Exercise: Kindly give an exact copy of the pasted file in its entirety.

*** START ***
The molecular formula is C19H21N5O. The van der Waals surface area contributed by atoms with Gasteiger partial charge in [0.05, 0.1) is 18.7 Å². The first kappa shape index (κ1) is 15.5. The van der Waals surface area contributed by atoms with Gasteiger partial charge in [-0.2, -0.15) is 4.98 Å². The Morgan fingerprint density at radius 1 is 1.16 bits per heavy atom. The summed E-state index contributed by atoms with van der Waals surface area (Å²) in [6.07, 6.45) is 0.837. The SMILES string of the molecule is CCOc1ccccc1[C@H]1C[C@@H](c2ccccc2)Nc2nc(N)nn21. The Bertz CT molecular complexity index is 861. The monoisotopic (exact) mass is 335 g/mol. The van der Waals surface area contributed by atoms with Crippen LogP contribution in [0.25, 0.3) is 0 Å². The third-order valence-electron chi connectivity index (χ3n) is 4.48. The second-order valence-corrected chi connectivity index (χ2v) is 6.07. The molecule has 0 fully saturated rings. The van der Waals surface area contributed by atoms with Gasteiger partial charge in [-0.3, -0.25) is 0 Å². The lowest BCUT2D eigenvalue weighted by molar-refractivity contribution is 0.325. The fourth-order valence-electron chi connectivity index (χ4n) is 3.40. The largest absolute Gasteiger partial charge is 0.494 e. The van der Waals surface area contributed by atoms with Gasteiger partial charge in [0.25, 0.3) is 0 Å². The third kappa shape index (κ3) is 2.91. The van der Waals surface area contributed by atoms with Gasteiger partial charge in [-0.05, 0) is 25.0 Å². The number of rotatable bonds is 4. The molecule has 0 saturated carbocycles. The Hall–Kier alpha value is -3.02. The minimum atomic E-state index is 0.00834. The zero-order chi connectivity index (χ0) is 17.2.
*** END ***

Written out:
The molecular formula is C19H21N5O. The van der Waals surface area contributed by atoms with Gasteiger partial charge in [0.05, 0.1) is 18.7 Å². The first kappa shape index (κ1) is 15.5. The van der Waals surface area contributed by atoms with Gasteiger partial charge in [-0.2, -0.15) is 4.98 Å². The Morgan fingerprint density at radius 1 is 1.16 bits per heavy atom. The summed E-state index contributed by atoms with van der Waals surface area (Å²) in [6.07, 6.45) is 0.837. The SMILES string of the molecule is CCOc1ccccc1[C@H]1C[C@@H](c2ccccc2)Nc2nc(N)nn21. The Bertz CT molecular complexity index is 861. The monoisotopic (exact) mass is 335 g/mol. The van der Waals surface area contributed by atoms with Crippen LogP contribution in [0.25, 0.3) is 0 Å². The third-order valence-electron chi connectivity index (χ3n) is 4.48. The second-order valence-corrected chi connectivity index (χ2v) is 6.07. The molecule has 0 fully saturated rings. The van der Waals surface area contributed by atoms with Gasteiger partial charge in [-0.3, -0.25) is 0 Å². The lowest BCUT2D eigenvalue weighted by molar-refractivity contribution is 0.325. The fourth-order valence-electron chi connectivity index (χ4n) is 3.40. The largest absolute Gasteiger partial charge is 0.494 e. The van der Waals surface area contributed by atoms with Gasteiger partial charge in [0.25, 0.3) is 0 Å². The third kappa shape index (κ3) is 2.91. The van der Waals surface area contributed by atoms with Gasteiger partial charge in [-0.05, 0) is 25.0 Å². The number of rotatable bonds is 4. The molecule has 0 saturated carbocycles. The Hall–Kier alpha value is -3.02. The minimum atomic E-state index is 0.00834. The zero-order chi connectivity index (χ0) is 17.2.